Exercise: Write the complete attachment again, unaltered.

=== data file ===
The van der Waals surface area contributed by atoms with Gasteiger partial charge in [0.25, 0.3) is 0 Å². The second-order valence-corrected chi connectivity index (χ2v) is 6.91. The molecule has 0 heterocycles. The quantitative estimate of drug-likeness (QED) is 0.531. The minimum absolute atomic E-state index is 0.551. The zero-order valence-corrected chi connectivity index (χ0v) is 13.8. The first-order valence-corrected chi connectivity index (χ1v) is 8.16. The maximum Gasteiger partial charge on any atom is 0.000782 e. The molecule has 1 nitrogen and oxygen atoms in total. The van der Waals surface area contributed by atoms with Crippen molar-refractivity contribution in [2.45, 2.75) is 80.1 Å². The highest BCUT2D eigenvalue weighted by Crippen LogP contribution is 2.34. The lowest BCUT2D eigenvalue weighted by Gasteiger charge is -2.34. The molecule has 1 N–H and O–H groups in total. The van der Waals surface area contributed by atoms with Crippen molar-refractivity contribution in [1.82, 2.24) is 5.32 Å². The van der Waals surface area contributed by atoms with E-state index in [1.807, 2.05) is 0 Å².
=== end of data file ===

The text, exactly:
The van der Waals surface area contributed by atoms with Gasteiger partial charge in [0.25, 0.3) is 0 Å². The second-order valence-corrected chi connectivity index (χ2v) is 6.91. The molecule has 0 heterocycles. The quantitative estimate of drug-likeness (QED) is 0.531. The minimum absolute atomic E-state index is 0.551. The zero-order valence-corrected chi connectivity index (χ0v) is 13.8. The first-order valence-corrected chi connectivity index (χ1v) is 8.16. The maximum Gasteiger partial charge on any atom is 0.000782 e. The molecule has 1 nitrogen and oxygen atoms in total. The van der Waals surface area contributed by atoms with Crippen molar-refractivity contribution in [2.45, 2.75) is 80.1 Å². The highest BCUT2D eigenvalue weighted by Crippen LogP contribution is 2.34. The lowest BCUT2D eigenvalue weighted by Gasteiger charge is -2.34. The molecule has 1 N–H and O–H groups in total. The van der Waals surface area contributed by atoms with Crippen molar-refractivity contribution in [1.82, 2.24) is 5.32 Å². The van der Waals surface area contributed by atoms with E-state index in [1.807, 2.05) is 0 Å².